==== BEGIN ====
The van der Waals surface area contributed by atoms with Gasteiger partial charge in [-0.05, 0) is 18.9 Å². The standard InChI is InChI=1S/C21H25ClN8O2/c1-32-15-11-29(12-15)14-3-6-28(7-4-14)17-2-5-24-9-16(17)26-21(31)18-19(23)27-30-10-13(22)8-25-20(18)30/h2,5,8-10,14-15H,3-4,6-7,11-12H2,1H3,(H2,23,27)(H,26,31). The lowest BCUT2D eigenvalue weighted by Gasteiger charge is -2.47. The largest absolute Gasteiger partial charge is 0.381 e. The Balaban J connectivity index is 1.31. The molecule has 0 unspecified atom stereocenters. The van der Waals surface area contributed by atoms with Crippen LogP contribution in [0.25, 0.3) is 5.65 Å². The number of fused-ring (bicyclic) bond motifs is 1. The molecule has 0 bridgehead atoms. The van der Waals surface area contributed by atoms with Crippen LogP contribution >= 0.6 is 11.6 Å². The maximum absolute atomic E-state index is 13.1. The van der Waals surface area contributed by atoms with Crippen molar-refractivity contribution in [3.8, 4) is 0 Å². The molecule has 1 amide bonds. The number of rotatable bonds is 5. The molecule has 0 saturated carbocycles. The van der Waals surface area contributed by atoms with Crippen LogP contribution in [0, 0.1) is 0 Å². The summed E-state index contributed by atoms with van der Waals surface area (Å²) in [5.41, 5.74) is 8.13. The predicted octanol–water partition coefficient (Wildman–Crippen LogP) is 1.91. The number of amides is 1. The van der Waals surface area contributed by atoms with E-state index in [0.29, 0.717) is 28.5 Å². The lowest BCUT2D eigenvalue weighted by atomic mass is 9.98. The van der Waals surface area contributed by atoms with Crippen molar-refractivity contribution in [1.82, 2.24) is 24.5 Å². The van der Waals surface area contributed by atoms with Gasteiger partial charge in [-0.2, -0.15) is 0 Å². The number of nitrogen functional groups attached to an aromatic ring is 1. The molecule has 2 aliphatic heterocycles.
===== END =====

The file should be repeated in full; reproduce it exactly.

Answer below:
The van der Waals surface area contributed by atoms with Gasteiger partial charge in [-0.05, 0) is 18.9 Å². The standard InChI is InChI=1S/C21H25ClN8O2/c1-32-15-11-29(12-15)14-3-6-28(7-4-14)17-2-5-24-9-16(17)26-21(31)18-19(23)27-30-10-13(22)8-25-20(18)30/h2,5,8-10,14-15H,3-4,6-7,11-12H2,1H3,(H2,23,27)(H,26,31). The lowest BCUT2D eigenvalue weighted by Gasteiger charge is -2.47. The largest absolute Gasteiger partial charge is 0.381 e. The Balaban J connectivity index is 1.31. The molecule has 0 unspecified atom stereocenters. The van der Waals surface area contributed by atoms with Crippen LogP contribution in [0.25, 0.3) is 5.65 Å². The number of fused-ring (bicyclic) bond motifs is 1. The molecule has 0 bridgehead atoms. The van der Waals surface area contributed by atoms with Crippen LogP contribution >= 0.6 is 11.6 Å². The maximum absolute atomic E-state index is 13.1. The van der Waals surface area contributed by atoms with Crippen molar-refractivity contribution in [3.8, 4) is 0 Å². The molecule has 1 amide bonds. The number of rotatable bonds is 5. The molecule has 0 saturated carbocycles. The van der Waals surface area contributed by atoms with Crippen LogP contribution in [0, 0.1) is 0 Å². The summed E-state index contributed by atoms with van der Waals surface area (Å²) in [5.41, 5.74) is 8.13. The predicted octanol–water partition coefficient (Wildman–Crippen LogP) is 1.91. The number of amides is 1. The van der Waals surface area contributed by atoms with E-state index in [0.29, 0.717) is 28.5 Å². The lowest BCUT2D eigenvalue weighted by atomic mass is 9.98. The van der Waals surface area contributed by atoms with Crippen molar-refractivity contribution in [1.82, 2.24) is 24.5 Å². The van der Waals surface area contributed by atoms with Gasteiger partial charge in [-0.2, -0.15) is 0 Å². The number of nitrogen functional groups attached to an aromatic ring is 1. The molecule has 2 aliphatic heterocycles.